9. Remove from the oven and transfer the pork to a chopping board. Rest in a warm place for 20 minutes. Thickly slice the pork and serve with the onion and kimchi sauce and some extra kimchi on the side. I also like to serve this with sliced cucumbers and steamed rice.


  • Apple juice
  • Pork belly


  • Black vinegar
  • Fresh ginger
  • Garlic
  • Kimchi
  • Light soy sauce
  • Onion
  • Salt
  • Vegetable oil

Recipe from The Weeknight Cookbook by Justine Schofield, Published by Plum, RRP $39.99, Photography by Jeremy Simons


The Baker’s Companion

By Allyson Gofton

Penguin Random House NZ


Allyson Gofton has been a lifelong friend to numerous Kiwi home cooks for close to 30 years and it seems her passion for sharing recipes and tips is tireless. The Baker’s Companion is an absolute legacy around inspiring people to rediscover their joy of baking.

Packed with everything you need to know around bread making, baked puddings, cakes, and biscuits, as well as pavlovas and meringues (of course), this generous book reveals page after page of mouthwatering recipes as well as more than a sprinkle of inspiration and encouragement for home cooks of all abilities.

It’s the type of book you’d expect a grandmother to hand down through the generations, peppered with personal tips and advice for success.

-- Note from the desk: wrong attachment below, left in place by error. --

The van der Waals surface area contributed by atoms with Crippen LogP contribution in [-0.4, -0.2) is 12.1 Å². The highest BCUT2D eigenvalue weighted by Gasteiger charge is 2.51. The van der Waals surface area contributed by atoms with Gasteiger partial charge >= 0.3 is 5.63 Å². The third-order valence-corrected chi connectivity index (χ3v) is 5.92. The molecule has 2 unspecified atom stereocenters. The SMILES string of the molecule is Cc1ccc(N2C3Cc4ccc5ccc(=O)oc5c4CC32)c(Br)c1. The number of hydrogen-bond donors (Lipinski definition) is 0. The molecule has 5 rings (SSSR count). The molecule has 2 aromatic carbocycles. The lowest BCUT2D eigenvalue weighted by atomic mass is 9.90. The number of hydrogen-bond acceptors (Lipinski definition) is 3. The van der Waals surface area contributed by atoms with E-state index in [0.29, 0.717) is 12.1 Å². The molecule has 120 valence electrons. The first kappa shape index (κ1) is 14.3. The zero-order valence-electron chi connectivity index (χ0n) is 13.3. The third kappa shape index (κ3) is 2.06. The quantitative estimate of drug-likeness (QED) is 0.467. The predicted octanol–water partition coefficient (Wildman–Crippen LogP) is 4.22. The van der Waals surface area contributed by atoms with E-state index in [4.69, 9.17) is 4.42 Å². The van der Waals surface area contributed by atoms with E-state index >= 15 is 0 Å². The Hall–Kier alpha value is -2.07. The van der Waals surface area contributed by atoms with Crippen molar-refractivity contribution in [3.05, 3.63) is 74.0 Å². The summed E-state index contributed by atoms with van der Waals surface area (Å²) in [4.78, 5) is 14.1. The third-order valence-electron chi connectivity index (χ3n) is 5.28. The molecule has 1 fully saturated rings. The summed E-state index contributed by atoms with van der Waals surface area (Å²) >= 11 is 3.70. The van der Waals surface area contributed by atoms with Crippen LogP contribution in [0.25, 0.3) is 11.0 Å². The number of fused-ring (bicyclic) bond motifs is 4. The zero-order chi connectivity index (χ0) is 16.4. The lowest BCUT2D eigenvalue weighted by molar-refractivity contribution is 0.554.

Stranger Things: Suspicious Minds 

By Gwenda Bond

Random House


If you’re a fan of the classic Steven King-style of unpredictable thriller, you’ll most likely have hooked into the Netflix series Stranger Things.

This prequel tale dishes up a tantalising peek into the years before the series begins, unlocking some of the mysteries behind Eleven’s mother and of the happenings in a remote lab deep in the woods of the small town of Hawkins.

It’s an intriguing insight into the world before the Demogorgon and before the Mind Flayer – one which will leave you hankering to watch the series again and again.

Stress Less


By Matthew Johnstone & Dr Michael Player



If there’s one thing farmers and rural contractors know, it’s stress, the effects of which can be expressed both physically and mentally. While many can recognise stress, few know how to effectively cope with it or help reduce the symptoms.

And while there are host of books on the topic, it’s somewhat refreshing to discover this thought-provokingly illustrated guide to managing stress.

Having both experienced their own versions of stress-related illness, clinical psychologist Dr Michael Player and bestselling author-illustrator Matthew Johnstone share knowledge around the topic. It’s an easy-to-dip-into resource packed with hints, tips, and anecdotes (useful reassurance).

The Plimmer Legacy


By Bee Dawson, photographs by Chris Coad

Random House


When John Plimmer arrived from Shropshire into New Zealand in 1841, he set the wheels in motion for an impressive legacy around the business of farming and the value of family.

The Plimmer Legacy captures generations of Plimmer family history, from the challenges to the successes along with an underlying determination to provide for the next generation.

Social historian Bee Dawson interviewed and researched the Plimmer family and their farms for an insightful read around this pioneering and hard-working family through the generations.

It captures a personalised slice of history detailing the family behind Wellington’s Plimmer Steps, Plimmers Ark, and Plimmer House, as well as an understanding of their involvement in rural New Zealand.